Environmental Impact

Wausau, WI-based Linetec is an architectural finishing company that takes seriously its delicate relationship with its state’s natural beauty. The company, founded in 1983, has consistently and eagerly moved toward reducing its environmental impact through dozens of projects, both small and large, which has led to reductions in VOCs, waste, excess heat, and energy — not to mention dollars spent on daily operations.

Wausau, WI-based Linetec is an architectural finishing company that takes seriously its delicate relationship with its state’s natural beauty. The company, founded in 1983, has consistently and eagerly moved toward reducing its environmental impact through dozens of projects, both small and large, which has led to reductions in VOCs, waste, excess heat, and energy — not to mention dollars spent on daily operations.

The company’s primary operations, high-performance metal finishing, involves painting, anodizing, and powder-coating both large and small aluminum parts to be used in architectural installations. And the standards for quality — what Linetec president Rick Marshall means when he describes his business as “high-performance” — are staggering. He says, “People think of automotive as high-performance, but if you leave your car out in the sunshine, you’ll see a difference in the coating. In architectural, [finishes go] on buildings that are 40 or 50 stories tall and are expected to last 40 to 50 years. It’s about as high-performance as high-performance can get.”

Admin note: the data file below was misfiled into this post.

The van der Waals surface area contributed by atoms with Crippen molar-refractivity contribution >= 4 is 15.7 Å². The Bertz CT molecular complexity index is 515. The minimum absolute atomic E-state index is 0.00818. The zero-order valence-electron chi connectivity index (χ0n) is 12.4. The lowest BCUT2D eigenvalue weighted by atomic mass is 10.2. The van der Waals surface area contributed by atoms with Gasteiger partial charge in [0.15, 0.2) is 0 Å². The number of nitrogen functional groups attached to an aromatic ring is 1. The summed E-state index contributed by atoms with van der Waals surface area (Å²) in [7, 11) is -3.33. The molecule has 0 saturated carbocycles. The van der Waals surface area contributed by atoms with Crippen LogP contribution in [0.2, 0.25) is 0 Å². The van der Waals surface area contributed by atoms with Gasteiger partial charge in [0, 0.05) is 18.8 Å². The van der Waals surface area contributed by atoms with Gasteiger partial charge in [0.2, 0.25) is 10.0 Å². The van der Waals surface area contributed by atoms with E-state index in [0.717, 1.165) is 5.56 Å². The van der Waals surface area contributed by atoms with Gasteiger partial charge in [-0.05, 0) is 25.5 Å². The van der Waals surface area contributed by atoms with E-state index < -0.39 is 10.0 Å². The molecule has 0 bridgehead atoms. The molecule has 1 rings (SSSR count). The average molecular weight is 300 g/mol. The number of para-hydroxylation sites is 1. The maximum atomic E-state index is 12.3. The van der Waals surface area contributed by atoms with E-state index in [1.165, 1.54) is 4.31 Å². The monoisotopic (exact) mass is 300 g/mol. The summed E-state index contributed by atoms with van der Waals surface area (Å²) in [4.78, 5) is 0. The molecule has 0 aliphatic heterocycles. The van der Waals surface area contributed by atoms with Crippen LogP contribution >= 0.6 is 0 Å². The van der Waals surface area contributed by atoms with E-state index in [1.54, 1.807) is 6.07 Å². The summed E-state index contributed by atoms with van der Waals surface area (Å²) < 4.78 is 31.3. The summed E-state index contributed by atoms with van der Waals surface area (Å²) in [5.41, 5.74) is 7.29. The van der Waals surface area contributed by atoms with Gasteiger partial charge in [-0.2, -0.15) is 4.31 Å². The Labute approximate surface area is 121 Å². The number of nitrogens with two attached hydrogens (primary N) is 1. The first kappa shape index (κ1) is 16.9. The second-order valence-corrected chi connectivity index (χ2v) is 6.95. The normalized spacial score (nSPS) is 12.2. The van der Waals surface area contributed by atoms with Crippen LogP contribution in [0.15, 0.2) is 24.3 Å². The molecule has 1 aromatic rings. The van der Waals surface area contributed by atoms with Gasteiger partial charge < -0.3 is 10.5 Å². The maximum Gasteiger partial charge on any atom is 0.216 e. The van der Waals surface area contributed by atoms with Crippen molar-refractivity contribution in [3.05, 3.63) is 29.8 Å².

The chemicals vital to Linetec’s business are not kind to the environment, but that has only further encouraged Marshall’s emphasis on environmental stewardship. When Marshall came in to helm the company more than a decade ago, he established 11 “Core Values,” which include environmental responsibility. Jon Close, Vice President of Sales and Marketing, says these values are not “just words on a wall. People see the company doesn’t just preach it, but live it.” The local forests, prairies and farmland that surround the multi-facility complex a few miles west of downtown Wausau live it, too — they are, in all respects, in the immaculate condition that Wisconsinites love and expect out of their state.

And those efforts haven’t gone unnoticed. In 2006, the company was given a Wisconsin Manufacturer of the Year Grand Award for overall outstanding achievement in the category of a “large company” (300-999 employees). In 2011, the company was honored with another Wisconsin Manufacturer of the Year award, this time in the sustainability category.

Tammy Schroeder, a Linetec senior marketing specialist and a LEED® Green Associate, was tasked with compiling data on all of Linetec’s environmental improvements over the last three decades, which she likened to writing a novel. Most of the changes — and the overall significance of Linetec’s innovation — were small-scale projects focused on a specific inefficiency. Close agrees: “Being a job shop, I think you’ll see a lot of that sustainability message come through from the very, very small things. You’ll look at it and think, ‘That can’t make that big of a deal,’ but a lot of small things add up to some big things.”